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Obesity (Silver Spring). 2011 Mar;19(3):588-94. doi: 10.1038/oby.2010.239. Epub 2010 Oct 14.

Contribution of adipose tissue to plasma 25-hydroxyvitamin D concentrations during weight loss following gastric bypass surgery.

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  • 1Department of Surgery, Emory University School of Medicine, Atlanta, Georgia, USA.

Abstract

Roux-en-y gastric bypass (RYGB) surgery is associated with dramatic improvements in obesity-related comorbidity, but also with nutritional deficiencies. Vitamin D concentrations are depressed in the severely obese, but the impact of weight loss via RYGB is unknown. We determined associations between adiposity and systemic 25-hydroxyvitamin D (25(OH)D) during weight loss and the immediate and longer-term effects of RYGB. Plasma 25(OH)D concentrations and fat mass (FAT) were determined by immunoassay and air displacement plethysmography, respectively, at 0 (before RYGB surgery), and at 1, 6, and 24 months in severely obese white and African American (AA) women (n = 20). Decreases in adiposity were observed at 1, 6, and 24 months following RYGB (P < 0.05). Plasma 25(OH)D concentrations increased at 1 month (P = 0.004); a decreasing trend occurred over the remainder months after surgery (P = 0.02). Despite temporary improvement in vitamin D status, a high prevalence of vitamin D insufficiency was observed (76, 71, 67, and 82%, at baseline, 1, 6, and 24 months, respectively), and plasma 25(OH)D concentrations were lower in AA compared to white patients (P < 0.05). Strong positive baseline and 1 month cross-sectional correlations between FAT and plasma 25(OH)D were observed, which remained after adjustment for age and race subgroup (β = 0.76 and 0.61, respectively, P = 0.02). In conclusion, 25(OH)D concentrations increased temporarily and then decreased during the 24 months following RYGB. The acute increase and the positive associations observed between adipose tissue mass and systemic 25(OH)D concentrations suggest storage in adipose tissue and release during weight loss.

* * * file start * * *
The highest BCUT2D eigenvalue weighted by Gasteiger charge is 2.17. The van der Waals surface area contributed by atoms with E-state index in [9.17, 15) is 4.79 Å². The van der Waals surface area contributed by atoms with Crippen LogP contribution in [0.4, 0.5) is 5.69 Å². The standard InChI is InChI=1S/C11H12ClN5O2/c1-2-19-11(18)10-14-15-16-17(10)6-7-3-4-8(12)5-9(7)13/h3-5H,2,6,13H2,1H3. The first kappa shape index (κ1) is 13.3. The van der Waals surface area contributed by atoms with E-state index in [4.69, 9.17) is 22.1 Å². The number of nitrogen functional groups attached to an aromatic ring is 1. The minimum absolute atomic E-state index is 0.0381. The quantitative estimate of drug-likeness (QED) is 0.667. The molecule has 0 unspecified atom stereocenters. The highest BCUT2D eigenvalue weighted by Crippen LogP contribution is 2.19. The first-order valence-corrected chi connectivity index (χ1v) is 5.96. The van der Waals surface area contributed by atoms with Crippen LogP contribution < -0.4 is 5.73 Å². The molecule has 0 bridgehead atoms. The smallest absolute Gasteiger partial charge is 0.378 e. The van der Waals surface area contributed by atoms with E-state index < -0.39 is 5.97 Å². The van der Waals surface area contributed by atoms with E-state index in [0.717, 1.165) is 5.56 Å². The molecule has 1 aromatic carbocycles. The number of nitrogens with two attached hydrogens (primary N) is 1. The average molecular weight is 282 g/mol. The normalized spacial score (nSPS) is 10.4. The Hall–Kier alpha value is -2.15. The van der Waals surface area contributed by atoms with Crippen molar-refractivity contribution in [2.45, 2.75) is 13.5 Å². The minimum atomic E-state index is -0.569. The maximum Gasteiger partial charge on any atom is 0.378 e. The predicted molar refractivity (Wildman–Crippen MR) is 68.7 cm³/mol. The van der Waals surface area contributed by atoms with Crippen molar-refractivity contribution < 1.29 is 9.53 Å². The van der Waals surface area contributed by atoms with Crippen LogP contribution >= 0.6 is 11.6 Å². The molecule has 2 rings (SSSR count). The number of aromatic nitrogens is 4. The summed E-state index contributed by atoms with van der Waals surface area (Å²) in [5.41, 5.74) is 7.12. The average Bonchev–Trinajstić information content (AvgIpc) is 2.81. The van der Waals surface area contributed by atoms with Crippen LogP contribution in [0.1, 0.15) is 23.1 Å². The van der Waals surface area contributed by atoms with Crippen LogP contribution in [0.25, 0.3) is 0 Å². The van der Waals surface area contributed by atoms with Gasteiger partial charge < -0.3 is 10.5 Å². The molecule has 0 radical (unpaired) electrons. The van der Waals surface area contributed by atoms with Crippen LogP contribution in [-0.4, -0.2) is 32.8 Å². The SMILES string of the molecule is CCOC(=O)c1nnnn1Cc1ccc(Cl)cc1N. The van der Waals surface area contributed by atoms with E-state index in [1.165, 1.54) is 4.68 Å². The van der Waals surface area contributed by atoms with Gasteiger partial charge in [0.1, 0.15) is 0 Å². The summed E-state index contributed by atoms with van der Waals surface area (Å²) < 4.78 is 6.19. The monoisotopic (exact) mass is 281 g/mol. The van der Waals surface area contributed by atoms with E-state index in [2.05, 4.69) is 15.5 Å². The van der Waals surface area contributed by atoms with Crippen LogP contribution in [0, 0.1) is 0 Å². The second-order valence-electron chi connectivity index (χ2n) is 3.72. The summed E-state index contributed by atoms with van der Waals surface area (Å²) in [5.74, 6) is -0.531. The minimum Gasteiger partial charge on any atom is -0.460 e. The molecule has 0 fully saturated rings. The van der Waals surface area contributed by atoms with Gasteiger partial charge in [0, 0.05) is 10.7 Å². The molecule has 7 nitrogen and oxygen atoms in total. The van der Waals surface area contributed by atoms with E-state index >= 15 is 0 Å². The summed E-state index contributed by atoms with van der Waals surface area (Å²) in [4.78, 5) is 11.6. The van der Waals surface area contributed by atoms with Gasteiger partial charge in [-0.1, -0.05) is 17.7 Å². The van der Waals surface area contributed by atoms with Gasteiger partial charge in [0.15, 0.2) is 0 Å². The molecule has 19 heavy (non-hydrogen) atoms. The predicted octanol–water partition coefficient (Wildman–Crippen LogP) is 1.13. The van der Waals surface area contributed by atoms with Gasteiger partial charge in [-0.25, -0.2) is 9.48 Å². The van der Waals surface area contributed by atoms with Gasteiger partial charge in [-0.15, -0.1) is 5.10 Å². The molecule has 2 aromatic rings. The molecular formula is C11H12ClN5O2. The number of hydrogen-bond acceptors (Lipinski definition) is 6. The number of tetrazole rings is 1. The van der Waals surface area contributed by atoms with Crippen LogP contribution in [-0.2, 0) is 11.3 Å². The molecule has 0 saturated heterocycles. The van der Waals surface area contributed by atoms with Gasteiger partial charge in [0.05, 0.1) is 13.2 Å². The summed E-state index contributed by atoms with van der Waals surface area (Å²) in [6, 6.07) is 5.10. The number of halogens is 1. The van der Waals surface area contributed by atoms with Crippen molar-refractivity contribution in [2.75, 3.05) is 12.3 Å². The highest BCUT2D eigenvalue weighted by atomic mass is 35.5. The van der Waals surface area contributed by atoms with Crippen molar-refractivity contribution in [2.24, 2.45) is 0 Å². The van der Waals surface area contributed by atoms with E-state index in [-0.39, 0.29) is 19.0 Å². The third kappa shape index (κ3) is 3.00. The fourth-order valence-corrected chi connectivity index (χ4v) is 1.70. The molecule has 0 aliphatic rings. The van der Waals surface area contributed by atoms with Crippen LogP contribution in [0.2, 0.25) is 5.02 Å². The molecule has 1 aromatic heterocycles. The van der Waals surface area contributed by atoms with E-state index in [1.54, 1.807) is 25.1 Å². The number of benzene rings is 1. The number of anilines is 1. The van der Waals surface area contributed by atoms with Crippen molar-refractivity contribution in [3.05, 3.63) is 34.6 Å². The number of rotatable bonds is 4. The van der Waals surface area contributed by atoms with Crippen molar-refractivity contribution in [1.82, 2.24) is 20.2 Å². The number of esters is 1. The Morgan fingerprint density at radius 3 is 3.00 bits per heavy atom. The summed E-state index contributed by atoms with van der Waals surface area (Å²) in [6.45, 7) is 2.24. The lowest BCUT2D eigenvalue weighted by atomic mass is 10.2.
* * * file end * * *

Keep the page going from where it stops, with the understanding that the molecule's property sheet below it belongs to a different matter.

PMID:
20948527
[PubMed - indexed for MEDLINE]
PMCID:
PMC3066031
Free PMC Article
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